Skip to Content

Booker surprise

18 October 2010

The winner of the 2010 Man Booker Prize has been a compete surprise to everyone, including the author. Howard Jacobson had never even been shortlisted before, and his book The Finkler Question was the bookies' least favourite title on the shortlist.

It's very nice to see this important prize going to an author who has paid his dues, with 16 titles which are reckoned only to have sold 90,000 copies in all. What's more, he had just left Jonathan Cape for Bloomsbury, a great disappointment for the Random House imprint. Publisher Dan Franklin was philosophical: 'It was just one of those things. We had huge unearned advances.'

Now Bloomsbury is reprinting 50,000 copies and Jacobson's agent Jonny Geller has had 17 offers for translation rights in different territories. Embarrassingly for Bloomsbury, the book was 'called in' by the judges, which means that Bloomsbury didn't rate it as amongst the top three it could submit.

Although Hilary Mantel had been more successful than Jacobson before winning the 2009 Man Booker, she was similarly an author with a number of excellent books to her credit who had failed to break through to a bigger audience and it was winning the Prize that has made all the difference to her writing career.

The Finkler Question had sold just 8,300 copies (even after being shortlisted) before winning the Prize, so the situation is reminiscent of The White Tiger, which had sold even less before winning in 2008, and then went on to sell 527,000 copies to date. At 68, Jacobson is the oldest Booker winner since William Golding, 30 years ago. He has past bad form too. In 2001, Jacobson called the Booker 'an absolute abomination - the same dreary books year after year'. He had given up hope. 'I was bitter. It's true. I couldn't even get them to read me.'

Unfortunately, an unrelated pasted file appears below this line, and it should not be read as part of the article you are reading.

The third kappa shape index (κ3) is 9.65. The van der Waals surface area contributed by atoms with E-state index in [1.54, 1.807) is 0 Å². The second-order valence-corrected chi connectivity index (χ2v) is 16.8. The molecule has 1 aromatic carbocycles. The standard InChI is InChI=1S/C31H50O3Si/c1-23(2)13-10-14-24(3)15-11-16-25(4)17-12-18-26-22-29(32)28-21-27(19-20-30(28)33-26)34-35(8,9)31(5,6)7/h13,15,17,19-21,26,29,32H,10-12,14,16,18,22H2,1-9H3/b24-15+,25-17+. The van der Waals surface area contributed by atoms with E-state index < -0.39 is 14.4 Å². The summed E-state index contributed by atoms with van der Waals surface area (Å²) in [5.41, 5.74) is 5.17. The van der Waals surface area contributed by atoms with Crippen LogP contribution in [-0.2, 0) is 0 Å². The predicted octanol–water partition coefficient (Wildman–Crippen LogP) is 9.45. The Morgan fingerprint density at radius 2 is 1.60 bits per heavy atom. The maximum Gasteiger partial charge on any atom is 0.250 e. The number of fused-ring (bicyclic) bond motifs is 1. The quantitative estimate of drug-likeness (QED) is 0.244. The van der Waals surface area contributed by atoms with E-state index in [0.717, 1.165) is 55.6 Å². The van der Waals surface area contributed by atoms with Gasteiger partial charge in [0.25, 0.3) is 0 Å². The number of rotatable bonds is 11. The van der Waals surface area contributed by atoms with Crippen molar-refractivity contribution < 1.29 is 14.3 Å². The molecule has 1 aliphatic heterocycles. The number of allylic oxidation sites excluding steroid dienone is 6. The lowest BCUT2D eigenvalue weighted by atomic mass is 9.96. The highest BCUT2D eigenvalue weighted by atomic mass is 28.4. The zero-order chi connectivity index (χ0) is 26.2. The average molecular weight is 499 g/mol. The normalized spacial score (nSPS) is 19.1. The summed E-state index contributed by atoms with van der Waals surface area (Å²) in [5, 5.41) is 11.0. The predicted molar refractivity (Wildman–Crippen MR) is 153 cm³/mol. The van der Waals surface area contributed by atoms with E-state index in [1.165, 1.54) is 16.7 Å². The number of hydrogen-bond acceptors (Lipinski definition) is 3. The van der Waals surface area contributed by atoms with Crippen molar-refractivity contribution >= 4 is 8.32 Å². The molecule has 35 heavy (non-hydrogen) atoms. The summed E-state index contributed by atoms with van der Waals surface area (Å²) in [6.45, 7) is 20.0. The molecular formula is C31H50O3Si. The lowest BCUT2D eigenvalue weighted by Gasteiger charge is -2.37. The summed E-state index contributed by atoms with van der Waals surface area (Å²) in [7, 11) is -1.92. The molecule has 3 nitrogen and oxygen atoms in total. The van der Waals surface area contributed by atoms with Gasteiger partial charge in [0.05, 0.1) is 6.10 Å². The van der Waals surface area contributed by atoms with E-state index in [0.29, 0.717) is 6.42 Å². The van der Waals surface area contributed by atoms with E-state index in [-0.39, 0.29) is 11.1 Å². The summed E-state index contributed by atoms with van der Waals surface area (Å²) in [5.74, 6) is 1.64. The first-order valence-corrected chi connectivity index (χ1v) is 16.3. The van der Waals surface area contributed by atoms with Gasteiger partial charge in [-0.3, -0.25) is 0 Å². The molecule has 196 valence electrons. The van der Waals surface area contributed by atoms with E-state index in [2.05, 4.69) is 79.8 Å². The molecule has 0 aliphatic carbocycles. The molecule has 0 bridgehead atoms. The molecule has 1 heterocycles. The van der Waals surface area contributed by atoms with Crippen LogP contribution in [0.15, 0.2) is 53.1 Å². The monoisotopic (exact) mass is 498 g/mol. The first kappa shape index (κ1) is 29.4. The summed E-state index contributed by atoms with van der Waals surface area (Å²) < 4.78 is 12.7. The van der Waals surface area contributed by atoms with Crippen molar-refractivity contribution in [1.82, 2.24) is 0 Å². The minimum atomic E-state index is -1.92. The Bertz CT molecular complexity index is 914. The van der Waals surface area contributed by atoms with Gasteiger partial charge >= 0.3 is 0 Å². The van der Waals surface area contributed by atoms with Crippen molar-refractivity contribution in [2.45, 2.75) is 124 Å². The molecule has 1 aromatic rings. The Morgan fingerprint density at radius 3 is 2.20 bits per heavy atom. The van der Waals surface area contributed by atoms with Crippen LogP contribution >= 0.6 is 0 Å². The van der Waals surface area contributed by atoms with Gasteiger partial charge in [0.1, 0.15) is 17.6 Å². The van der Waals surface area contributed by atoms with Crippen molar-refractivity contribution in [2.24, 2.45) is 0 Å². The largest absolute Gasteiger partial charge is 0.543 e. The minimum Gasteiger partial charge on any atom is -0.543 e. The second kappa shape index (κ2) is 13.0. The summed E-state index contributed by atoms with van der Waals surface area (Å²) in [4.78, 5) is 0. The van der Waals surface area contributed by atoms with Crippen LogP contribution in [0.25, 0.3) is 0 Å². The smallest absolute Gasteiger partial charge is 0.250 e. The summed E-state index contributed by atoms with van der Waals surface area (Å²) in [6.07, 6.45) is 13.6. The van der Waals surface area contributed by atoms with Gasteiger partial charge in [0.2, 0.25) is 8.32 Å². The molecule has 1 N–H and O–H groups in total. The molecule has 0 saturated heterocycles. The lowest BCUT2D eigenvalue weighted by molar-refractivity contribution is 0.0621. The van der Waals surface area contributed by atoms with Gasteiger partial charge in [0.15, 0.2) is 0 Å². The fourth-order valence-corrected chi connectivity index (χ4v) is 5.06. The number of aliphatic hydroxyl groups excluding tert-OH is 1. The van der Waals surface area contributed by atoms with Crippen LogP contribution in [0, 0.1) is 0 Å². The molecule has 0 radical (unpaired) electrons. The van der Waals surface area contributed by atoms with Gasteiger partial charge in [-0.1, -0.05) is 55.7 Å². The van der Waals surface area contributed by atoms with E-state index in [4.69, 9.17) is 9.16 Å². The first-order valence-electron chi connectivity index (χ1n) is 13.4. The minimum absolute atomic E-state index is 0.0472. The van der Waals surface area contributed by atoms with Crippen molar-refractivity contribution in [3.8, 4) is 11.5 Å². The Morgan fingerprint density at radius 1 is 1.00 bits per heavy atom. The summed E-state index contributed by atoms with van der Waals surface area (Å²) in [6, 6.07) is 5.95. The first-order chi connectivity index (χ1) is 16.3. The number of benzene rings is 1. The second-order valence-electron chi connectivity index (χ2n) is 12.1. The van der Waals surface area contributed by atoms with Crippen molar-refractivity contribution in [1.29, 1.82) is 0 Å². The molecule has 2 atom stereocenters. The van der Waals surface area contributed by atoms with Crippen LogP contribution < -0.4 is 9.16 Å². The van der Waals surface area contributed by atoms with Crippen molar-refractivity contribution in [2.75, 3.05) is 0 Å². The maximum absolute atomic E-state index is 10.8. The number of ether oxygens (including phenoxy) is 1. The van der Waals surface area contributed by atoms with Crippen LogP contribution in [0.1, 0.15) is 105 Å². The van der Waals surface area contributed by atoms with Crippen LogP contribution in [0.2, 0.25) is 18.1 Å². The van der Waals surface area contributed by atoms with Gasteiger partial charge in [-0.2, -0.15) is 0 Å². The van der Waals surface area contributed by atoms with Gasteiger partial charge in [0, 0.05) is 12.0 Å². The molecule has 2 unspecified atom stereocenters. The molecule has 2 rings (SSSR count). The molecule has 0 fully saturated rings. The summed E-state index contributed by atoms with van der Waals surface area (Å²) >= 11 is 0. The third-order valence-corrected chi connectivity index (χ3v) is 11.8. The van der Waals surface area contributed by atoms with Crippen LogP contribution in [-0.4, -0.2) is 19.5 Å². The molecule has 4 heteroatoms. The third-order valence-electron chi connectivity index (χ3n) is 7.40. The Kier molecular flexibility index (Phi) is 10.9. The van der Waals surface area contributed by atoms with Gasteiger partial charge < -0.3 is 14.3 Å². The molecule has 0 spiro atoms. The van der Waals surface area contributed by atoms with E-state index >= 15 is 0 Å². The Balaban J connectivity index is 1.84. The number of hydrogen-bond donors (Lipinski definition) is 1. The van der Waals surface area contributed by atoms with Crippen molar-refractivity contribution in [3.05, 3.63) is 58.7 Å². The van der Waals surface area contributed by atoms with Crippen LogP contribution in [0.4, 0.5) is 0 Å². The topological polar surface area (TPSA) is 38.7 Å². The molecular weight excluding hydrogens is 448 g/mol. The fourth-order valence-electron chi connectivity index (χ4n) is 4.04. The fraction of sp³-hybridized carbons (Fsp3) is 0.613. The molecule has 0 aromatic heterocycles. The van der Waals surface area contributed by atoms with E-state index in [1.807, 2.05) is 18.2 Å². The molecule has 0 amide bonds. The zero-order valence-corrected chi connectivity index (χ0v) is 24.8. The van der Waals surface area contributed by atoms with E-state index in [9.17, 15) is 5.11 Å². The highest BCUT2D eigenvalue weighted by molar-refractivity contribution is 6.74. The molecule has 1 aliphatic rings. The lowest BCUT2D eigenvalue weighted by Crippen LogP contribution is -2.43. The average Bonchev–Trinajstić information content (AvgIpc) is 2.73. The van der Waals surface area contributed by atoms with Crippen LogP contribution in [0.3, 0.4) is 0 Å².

It's perhaps surprising that the Booker has such a big effect internationally, but it is the top international prize for fiction in English, even though other prizes are worth more. Clever marketing and stalwart support, first from Booker but more recently from the Man Group, have played a part in this, but so have the many controversies, the leaked judges' comments and all the rest of it.

Perhaps though it's the dream-come-true element which has so completely riveted everyone's attention. Jacobson could have continued to meander along, writing a new book every so often but never having much of an audience. Now he will have hundreds of thousands of readers, and if they enjoy this book there's a whole backlist waiting to be explored. Jonathan Cape can benefit from backlist sales across a range of titles and Bloomsbury have a big international seller on their hands. The agent is going to make a lot of money. The author, of course, will make even more, as well as having the distinction of having written an excellent literary novel and, some reckon, the first comic novel to have won the Booker.